We also felt that it perhaps wasn’t as timely and as relevant as it needed to be, and we just really want to do better with what we’re doing. We want to be able to have lawyers look at this as something that is a significant value add. They understand why they’re doing it; they’re not ticking a box just to meet their law society requirements, but they understand its connection to the stage of their practice, their type of practice and so on.
So, you know, we don’t know where that’s going to take us. I think we certainly have an expansive view of what it is to be a competent lawyer at all stages which I think will include certainly cultural competence pieces, certainly areas around poverty law and unrepresented litigants, like understanding that broad base of clients that you may be serving. So I don’t know, we’re excited about it because we think it’s an opportunity.
Again, we’re working with Jordan a bit on this. One of the interesting things, and Jordan and I have talked about this, is that there really aren’t any models out there in the world that are providing particularly good inspiration on trying to do this in a new way, so we do feel like we have a bit of a blank slate which we’re excited about.
And I guess the only thing I can say about access to justice in this scope is that law societies struggle with knowing their role, access is a big broad-based issue throughout our whole justice system and one – but I do believe that one of the key roles in access for law societies is doing what we can to ensure that our lawyers are competent and that are able to deliver good service to a wide variety of clients in a wide variety of environments. So hopefully we can achieve some of those goals as we redevelop the program.
Yves Faguy: Jordan, what should continuing legal education look like in the next 10 years? What should it look like, not what will it look like?
Jordan Furlong: Not will it, exactly that’s going to be bad enough. I think, Yves, that again as Cori says, we have an opportunity to do a serious rethink of what we’re hoping to achieve, and again it comes down to the question of what are we hoping to achieve. What is the purpose, right?
I wrote a post several years ago called the MCLE question no one wants to ask – this was back when the mandatory CLE was coming all of a sudden – and the question that nobody wants to ask about it is does it work, right. Does it actually make for better lawyers and I asked around and nobody – all the CLE people I ran into said, “I’ve never seen a study that has a causative link between mandatory CLE and higher levels of competence or fewer complaints” or what have you. And I said how about regular CLE, “No, never seen a connection between the two”.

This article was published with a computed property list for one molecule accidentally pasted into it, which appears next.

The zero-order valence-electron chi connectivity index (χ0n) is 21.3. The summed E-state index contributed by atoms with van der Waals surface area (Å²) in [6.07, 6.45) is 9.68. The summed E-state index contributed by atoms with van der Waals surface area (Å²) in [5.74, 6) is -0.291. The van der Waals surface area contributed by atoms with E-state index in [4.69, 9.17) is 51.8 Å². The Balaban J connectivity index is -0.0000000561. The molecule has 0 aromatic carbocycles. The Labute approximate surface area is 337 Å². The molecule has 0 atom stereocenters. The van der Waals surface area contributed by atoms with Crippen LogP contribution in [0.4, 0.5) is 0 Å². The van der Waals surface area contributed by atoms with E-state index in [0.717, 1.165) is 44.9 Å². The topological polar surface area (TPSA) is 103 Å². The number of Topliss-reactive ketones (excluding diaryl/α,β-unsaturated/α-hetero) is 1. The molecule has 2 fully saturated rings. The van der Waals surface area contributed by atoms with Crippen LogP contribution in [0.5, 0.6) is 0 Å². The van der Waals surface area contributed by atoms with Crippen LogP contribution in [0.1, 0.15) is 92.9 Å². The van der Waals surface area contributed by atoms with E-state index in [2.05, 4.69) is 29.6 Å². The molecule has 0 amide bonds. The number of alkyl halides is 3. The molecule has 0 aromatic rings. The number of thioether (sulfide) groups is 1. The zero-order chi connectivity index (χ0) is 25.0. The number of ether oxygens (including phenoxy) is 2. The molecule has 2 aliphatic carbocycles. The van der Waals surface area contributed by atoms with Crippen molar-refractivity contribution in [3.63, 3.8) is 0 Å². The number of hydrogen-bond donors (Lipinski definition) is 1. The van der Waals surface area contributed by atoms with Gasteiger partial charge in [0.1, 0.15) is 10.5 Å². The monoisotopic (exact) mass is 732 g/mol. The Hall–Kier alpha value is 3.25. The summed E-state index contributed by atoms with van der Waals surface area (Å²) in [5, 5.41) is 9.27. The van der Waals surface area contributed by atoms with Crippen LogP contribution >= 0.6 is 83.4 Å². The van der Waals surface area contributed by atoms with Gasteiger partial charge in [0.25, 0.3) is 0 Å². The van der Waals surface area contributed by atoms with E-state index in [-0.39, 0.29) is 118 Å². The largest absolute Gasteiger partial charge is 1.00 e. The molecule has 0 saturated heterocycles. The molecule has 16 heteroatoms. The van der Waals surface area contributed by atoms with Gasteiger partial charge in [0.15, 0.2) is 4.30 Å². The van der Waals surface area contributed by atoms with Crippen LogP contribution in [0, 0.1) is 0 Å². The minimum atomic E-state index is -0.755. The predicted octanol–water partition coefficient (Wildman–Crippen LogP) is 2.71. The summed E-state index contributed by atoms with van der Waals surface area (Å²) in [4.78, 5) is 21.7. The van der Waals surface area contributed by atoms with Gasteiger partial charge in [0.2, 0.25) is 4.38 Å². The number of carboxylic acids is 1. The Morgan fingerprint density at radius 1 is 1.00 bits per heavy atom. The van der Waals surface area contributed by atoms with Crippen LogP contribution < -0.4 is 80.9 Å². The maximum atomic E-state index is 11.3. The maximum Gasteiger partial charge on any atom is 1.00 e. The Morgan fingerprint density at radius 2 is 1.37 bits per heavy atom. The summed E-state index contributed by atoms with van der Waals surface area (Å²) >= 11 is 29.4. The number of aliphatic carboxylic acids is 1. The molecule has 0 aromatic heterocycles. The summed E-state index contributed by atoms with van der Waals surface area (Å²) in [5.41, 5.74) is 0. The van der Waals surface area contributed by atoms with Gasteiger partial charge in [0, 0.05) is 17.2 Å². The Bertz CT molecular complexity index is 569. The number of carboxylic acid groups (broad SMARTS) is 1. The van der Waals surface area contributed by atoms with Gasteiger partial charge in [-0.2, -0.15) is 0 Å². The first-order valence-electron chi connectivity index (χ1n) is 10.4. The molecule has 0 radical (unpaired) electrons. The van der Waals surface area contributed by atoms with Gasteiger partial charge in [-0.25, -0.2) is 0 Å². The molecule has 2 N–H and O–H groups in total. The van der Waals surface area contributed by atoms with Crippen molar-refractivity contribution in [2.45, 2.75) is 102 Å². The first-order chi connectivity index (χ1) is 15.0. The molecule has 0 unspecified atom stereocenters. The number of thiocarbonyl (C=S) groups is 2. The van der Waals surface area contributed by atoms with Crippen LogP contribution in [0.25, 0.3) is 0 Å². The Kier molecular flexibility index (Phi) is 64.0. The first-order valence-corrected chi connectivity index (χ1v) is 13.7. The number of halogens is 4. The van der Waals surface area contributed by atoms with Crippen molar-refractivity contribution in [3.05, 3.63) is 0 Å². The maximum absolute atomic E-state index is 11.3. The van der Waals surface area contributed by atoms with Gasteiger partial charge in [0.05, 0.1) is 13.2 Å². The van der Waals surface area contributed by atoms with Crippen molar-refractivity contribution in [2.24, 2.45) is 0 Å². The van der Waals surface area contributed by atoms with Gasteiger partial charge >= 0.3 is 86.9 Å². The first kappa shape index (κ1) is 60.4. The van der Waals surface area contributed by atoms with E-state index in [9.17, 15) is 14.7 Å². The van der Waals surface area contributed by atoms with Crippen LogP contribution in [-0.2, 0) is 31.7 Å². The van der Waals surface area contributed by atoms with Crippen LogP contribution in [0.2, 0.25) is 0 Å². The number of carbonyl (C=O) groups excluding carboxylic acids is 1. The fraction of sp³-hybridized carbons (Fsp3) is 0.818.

OK, so the question we begin to ask ourselves is – and this goes back to Cori’s point about the role of the law society which is fundamentally to advance and protect the public interest, right, in the delivery of the legal services – well what is the interest of the public in terms of the ongoing competence of lawyers that they can do the job that they say they can do, that they advertise that they can do and that they purport to do, right, as well as the fact that they’re of good character and they are ethical and all these sorts of things.
So if that is the core of what you’re trying to achieve through any kind of an ongoing educational or professional development system, right, then I think that’s where you – from my point of view at this stage, that’s where you kind of start of the process of looking.
And again, this is not just about – although it definitely should be – things like, you know, you should have a particular system to let you know when your limitations are coming up because you know why, you might miss one. But it’s also the broader stuff and one of the things we have to get rid of is this concept of soft skills, right. They’re not soft skills, they’re actually really hard because most people aren’t very good at them, right.